Domestic rice, which means a smaller carbon footprint since it’s not flown across an ocean before being trucked to locations.
Black and pinto beans
Thirty percent of Chipotle’s black and pinto beans are organically grown, translating into pesticide-free, environmentally friendly farming practices. The company hopes to continuously up that percentage as more supply becomes available.
Chipotle only serves pork from ranchers committed to raising hogs naturally and humanely. That means no added hormones or antibiotics and a vegetarian diet. This, in turn, translates to fewer environmental issues such as groundwater contamination from waste. Note: The company’s chicken and 50 percent of its steak are also naturally raised.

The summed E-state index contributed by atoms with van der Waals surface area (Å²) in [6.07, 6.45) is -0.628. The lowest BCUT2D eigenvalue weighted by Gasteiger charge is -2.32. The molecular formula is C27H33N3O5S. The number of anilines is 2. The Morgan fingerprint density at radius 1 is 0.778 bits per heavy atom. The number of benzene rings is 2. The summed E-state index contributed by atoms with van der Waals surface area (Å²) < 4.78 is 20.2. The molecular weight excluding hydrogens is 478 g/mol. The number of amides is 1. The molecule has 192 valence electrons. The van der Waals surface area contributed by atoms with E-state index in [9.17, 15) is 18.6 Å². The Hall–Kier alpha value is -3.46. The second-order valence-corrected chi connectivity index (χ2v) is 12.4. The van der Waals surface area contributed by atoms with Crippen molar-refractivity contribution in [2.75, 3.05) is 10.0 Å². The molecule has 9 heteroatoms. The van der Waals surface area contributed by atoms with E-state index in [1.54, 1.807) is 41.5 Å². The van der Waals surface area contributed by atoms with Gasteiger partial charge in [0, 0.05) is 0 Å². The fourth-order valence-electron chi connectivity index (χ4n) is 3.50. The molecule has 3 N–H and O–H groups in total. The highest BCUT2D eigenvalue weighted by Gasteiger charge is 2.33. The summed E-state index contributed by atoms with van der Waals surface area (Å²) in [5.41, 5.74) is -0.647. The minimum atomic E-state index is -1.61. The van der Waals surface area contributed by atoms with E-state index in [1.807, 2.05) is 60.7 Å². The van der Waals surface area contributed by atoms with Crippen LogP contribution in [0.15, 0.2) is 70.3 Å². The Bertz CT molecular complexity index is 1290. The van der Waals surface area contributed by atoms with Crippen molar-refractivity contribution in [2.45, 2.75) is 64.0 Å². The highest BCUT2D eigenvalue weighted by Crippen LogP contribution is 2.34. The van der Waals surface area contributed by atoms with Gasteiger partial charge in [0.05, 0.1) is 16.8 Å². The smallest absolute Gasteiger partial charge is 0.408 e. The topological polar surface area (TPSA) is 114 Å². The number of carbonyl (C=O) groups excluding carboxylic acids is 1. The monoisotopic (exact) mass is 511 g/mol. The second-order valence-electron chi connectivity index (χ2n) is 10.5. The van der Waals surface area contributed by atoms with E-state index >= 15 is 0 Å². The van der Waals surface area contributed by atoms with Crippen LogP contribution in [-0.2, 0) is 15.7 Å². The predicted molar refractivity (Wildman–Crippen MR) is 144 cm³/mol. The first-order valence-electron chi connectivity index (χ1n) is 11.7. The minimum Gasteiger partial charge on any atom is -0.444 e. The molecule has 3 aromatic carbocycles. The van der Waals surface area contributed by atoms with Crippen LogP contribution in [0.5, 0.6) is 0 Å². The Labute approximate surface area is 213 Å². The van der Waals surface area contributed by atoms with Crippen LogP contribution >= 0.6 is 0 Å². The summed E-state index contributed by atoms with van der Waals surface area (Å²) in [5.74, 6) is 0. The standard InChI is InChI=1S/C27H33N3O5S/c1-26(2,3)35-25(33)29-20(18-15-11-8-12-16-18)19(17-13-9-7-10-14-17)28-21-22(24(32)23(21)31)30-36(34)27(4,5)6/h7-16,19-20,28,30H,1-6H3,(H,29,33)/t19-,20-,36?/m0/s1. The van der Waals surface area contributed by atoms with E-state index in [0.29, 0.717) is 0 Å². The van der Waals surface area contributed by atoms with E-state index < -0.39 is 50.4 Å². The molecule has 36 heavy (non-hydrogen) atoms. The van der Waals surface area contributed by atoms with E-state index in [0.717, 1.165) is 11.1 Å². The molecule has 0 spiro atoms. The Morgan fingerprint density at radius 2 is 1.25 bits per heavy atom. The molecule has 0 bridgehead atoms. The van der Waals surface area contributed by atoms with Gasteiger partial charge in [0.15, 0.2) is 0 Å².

During the summer, all of Chipotle’s avocados come from California; when that season ends the company sources from Mexico, and later in the year Chile. To reduce your carbon footprint, forgo the guac in the cooler months.
Eight more ways the local Mexican restaurant makes good.
Burrito bowls are made out of 99 percent recycled newspaper and cartons.
Basket liners are made of unbleached paper.
Napkins are made of 90 percent recycled materials.
Peppers and onions for fajitas are sliced fresh every day, rice is made every hour (sometimes twice an hour), and salad dressing is made twice a day—all to keep ingredients fresh and limit waste.
There are no freezers on site, only one small walk-in for keeping cheese, veggies, cilantro, and sour cream cool.
Chipotle’s frying oil is trans-fat free.
The company only serves real sour cream—as in no gums, stabilizers, or rBGH.
Chipotle’s mozzarella and white cheddar contain no dyes or artificial flavors—and the cheeses are grated fresh daily.